Targeting fusion proteins to treat AML    

What if we could specifically target AML cells from the inside, whilst sparing healthy cells? Could this lead to transformative new treatments?



Professor Terry Rabbitts, Institute of Cancer Research, will explore a new approach to targeting cancer cells. This could lead to improved AML treatment with fewer side effects.

The challenge

Every year, almost 3,100 people in the UK are diagnosed with acute myeloid leukaemia (AML), the most common type of acute leukaemia. AML can progress very quickly and usually requires immediate treatment.

Leukaemia is caused by mutations in the DNA of normal cells, causing them to become cancerous. Sometimes chromosomes break and are joined to other chromosomes. If this happens it can result in fusion genes that code for cancer-causing fusion proteins. Because these fusions are cancer-specific they are ideal targets for treatment.

However, fusion proteins in leukaemia can be difficult to drug because, as Prof. Rabbitts highlighted in previous research, they have specific properties in controlling how proteins are made. New treatments need to avoid affecting the non-fused proteins that are in normal cells. This makes fusion proteins hard to turn off or remove.

The science behind the research

Professor Rabbitts and his research team want to explore a new approach to targeting fusion proteins – channelling antibodies inside cancer cells.

Antibodies are protective proteins produced by the immune system to help fight infection and are naturally found in the blood.  Antibodies have an exquisite natural selectivity so that they bind only  to one protein. This and their usual location in the blood stream is already exploited in many types of cancer treatment. The cancer-associated fusion proteins are inside cancer cells and not in the blood so natural, circulating antibodies are not useful.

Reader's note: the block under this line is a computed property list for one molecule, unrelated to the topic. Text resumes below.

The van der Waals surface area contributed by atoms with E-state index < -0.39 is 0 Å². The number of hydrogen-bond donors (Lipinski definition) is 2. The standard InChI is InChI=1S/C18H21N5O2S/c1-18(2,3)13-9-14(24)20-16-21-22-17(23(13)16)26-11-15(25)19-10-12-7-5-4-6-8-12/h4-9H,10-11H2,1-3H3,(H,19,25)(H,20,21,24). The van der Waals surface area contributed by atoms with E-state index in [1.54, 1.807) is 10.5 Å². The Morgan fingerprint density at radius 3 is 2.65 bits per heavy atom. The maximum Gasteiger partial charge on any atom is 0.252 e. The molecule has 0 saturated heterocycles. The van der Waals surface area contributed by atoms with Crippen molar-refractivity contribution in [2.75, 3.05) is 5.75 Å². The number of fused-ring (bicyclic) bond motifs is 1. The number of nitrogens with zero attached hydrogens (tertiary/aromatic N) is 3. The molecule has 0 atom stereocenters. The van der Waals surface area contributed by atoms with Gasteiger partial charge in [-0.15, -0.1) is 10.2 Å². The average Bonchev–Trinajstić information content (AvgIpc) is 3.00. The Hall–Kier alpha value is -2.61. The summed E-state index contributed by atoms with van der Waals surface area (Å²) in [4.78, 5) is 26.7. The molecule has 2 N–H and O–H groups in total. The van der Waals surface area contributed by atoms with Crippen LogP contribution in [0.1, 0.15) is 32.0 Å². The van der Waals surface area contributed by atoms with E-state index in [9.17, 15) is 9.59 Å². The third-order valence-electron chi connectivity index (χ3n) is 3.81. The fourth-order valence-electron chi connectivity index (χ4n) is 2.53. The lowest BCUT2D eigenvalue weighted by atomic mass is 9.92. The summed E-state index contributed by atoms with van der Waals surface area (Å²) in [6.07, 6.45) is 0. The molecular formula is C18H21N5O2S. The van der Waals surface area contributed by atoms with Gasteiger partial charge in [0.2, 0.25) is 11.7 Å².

Professor Rabbitts and his team have already developed a new technology that will allow them to deploy antibodies inside cells. His team will now develop antibodies that bind specifically to fusion proteins in AML and devise ways to get these inside leukaemia cells to remove the fusion proteins and cause the leukaemia cells to die.

What does this mean for patients?

This research is at an early stage, but will lead to the development of new AML treatments by binding antibodies specifically to cancer-specific fusion proteins inside cells, sparing normal cells.

Although future treatment regimens will require injections of these antibodies, the new approach will have fewer side effects, as it will focus on proteins that are only found in the cancer cells.

Professor Rabbitts anticipates that in the long term, this research will lead to a transformative new AML treatment, with scope for the new technologies to benefit other blood cancers, as well as other cancers more broadly.

Project information

Lead researcher

Professor Terry Rabbitts


Institute of Cancer Research

Blood cancer type


Award type

Project Grant

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